EPHRATA –-(Ammoland.com)- Starting Friday (July 29), the Washington Department of Fish and Wildlife (WDFW) will close public access to a portion of the Columbia Basin Wildlife Area in Grant County as part of a month-long effort to remove feral pigs from the area.
The closure will be in effect through Aug. 31 on about 1,300 acres of the Desert Unit of the wildlife area.
During that time, a team from the U.S. Department of Agriculture (USDA) will attempt to locate and remove feral pigs, which have been spotted in that area over the past year.
The USDA, which considers feral pigs an invasive species, plans to use bait to attract the animals and shoot them from a helicopter, said Matt Monda, WDFW wildlife manager for northcentral Washington.
According to the Washington Invasive Species Council, feral pigs can be extremely destructive to fences, fields, wetlands, and other wildlife habitat. They can also transmit diseases and parasites to livestock and people. The USDA is currently working in 39 states to control feral pigs, which cause an estimated $1.5 billion a year in environmental damage nationwide.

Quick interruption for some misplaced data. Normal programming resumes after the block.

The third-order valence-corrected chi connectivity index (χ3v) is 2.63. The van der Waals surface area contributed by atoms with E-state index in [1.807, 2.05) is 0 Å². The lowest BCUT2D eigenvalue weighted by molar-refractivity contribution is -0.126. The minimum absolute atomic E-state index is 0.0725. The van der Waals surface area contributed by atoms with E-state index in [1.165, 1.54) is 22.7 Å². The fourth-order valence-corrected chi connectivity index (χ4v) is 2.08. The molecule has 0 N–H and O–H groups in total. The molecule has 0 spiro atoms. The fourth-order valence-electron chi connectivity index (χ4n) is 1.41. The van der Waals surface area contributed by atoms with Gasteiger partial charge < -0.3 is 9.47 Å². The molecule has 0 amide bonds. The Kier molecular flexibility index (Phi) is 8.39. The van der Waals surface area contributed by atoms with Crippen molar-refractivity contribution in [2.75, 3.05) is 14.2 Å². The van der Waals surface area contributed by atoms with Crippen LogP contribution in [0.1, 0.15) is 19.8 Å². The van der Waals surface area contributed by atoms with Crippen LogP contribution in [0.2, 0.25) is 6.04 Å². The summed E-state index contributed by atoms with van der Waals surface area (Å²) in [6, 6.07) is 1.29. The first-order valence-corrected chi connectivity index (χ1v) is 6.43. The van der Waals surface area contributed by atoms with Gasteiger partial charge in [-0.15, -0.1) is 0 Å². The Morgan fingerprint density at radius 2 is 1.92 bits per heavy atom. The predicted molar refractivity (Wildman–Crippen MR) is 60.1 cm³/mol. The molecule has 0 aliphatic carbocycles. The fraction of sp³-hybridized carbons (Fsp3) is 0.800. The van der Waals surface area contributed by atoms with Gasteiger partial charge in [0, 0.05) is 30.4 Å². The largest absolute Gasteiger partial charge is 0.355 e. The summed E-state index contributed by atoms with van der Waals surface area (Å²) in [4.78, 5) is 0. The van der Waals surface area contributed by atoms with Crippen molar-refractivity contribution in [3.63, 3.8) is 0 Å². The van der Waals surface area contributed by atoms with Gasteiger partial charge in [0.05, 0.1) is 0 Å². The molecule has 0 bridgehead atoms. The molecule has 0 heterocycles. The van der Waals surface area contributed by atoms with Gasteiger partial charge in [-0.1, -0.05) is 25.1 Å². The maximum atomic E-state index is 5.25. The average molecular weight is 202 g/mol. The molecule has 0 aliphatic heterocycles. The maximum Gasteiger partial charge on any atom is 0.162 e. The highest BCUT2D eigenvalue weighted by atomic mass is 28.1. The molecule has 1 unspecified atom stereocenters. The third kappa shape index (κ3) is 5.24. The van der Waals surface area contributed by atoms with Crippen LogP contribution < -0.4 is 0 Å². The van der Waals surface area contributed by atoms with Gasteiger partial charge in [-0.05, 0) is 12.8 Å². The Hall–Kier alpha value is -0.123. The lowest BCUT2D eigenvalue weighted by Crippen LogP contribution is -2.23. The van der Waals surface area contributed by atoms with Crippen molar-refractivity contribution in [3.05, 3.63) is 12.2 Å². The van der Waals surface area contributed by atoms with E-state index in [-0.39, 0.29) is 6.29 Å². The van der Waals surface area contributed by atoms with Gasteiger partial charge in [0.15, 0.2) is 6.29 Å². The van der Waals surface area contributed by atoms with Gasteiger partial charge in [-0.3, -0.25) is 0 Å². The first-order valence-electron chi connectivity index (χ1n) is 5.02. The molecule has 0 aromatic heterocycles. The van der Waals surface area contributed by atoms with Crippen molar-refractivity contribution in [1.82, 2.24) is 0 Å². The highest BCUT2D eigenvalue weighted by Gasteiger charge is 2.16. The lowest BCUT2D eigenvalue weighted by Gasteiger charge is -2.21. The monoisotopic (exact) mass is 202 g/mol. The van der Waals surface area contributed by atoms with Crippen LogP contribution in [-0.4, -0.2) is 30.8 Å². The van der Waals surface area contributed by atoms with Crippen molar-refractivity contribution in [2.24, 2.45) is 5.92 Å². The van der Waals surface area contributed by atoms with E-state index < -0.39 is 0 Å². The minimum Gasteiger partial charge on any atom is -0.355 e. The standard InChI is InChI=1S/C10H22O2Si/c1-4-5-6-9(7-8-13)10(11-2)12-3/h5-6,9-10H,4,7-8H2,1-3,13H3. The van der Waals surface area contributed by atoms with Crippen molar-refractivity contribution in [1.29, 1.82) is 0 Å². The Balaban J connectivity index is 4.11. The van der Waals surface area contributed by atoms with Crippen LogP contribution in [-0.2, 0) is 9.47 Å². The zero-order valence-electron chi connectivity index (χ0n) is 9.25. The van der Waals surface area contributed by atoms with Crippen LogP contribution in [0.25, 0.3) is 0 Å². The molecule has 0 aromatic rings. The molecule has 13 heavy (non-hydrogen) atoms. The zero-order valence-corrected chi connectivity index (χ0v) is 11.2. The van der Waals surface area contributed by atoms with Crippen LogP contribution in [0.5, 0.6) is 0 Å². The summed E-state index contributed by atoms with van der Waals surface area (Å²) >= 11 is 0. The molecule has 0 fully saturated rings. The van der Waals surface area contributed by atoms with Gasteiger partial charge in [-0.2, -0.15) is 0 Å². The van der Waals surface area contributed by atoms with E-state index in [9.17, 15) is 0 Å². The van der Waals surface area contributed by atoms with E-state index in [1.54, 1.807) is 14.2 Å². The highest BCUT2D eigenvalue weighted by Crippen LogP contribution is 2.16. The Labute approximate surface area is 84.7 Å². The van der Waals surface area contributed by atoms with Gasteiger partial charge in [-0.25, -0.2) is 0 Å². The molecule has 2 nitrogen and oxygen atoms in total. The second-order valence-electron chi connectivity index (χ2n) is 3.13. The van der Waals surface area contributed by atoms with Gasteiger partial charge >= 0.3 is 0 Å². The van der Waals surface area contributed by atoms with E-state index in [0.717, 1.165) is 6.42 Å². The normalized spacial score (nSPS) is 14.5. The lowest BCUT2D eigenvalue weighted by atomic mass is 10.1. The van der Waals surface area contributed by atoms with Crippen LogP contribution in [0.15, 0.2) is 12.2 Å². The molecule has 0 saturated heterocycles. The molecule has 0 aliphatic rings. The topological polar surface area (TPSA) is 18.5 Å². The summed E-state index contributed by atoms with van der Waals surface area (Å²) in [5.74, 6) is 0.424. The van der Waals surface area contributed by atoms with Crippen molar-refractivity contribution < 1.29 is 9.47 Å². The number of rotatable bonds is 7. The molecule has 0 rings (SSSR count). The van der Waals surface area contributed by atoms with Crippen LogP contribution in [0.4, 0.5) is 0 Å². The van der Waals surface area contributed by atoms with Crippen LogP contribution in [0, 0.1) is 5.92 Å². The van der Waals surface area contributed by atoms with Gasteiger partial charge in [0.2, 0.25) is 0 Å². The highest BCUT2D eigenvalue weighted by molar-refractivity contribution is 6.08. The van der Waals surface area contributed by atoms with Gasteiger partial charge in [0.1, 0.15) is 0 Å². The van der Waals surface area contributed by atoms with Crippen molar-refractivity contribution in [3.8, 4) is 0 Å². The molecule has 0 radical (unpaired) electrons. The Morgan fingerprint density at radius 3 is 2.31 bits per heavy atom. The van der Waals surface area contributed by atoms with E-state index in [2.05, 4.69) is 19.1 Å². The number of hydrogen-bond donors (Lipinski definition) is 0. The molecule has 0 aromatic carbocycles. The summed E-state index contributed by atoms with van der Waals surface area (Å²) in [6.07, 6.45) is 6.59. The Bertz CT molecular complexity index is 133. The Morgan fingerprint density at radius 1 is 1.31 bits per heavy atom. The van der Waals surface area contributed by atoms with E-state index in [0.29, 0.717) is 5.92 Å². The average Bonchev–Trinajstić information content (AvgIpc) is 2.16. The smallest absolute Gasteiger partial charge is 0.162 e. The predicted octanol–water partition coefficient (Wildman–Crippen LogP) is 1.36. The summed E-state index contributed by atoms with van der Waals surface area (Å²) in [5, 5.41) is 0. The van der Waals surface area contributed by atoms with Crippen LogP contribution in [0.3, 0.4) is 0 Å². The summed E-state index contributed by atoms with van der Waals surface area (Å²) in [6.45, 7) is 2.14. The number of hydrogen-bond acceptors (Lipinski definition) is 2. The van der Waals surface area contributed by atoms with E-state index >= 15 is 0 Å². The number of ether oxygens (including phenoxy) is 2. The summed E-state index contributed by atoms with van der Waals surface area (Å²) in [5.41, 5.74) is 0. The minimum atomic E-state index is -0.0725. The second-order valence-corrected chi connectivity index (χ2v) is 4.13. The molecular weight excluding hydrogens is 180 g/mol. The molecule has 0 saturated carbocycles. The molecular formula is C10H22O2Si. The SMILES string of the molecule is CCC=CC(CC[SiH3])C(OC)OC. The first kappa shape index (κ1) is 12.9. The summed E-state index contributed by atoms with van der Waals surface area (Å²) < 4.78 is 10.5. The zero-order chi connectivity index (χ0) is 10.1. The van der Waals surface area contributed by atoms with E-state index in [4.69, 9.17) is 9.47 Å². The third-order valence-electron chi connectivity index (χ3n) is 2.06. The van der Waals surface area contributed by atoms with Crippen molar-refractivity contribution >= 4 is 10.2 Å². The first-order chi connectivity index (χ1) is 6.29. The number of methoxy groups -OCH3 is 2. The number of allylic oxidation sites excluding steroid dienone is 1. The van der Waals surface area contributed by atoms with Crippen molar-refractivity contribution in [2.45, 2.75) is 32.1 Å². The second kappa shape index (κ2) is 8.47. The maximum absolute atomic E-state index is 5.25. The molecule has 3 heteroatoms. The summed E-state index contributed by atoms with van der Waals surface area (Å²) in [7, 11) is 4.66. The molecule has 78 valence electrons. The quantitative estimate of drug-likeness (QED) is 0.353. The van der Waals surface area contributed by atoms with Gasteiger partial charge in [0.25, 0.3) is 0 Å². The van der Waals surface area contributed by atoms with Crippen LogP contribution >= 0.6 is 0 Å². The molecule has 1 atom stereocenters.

“We first started receiving public reports of wild pigs in the wildlife area last July,” Monda said. “One of our officers shot a pregnant sow two months later, and we’ve occasionally picked them up on remote cameras over the past year. We don’t want this to get out of hand.”
After assessing the situation, federal agents determined that locating and shooting feral pigs from the air is the best option, Monda said. They also plan to retrieve hair samples from the carcasses for DNA analysis to help determine the origin of the pigs, he said.
“We’re hoping this closure will have minimal impacts on wildlife area visitors,” Monda said. “With the hot weather and buggy conditions, August is the time of year the Desert Unit is least visited by wildlife watchers, anglers and hunters.”
Monda said WDFW will post signs marking the closed area, which will reopen Sept. 1 for the start of early hunting seasons.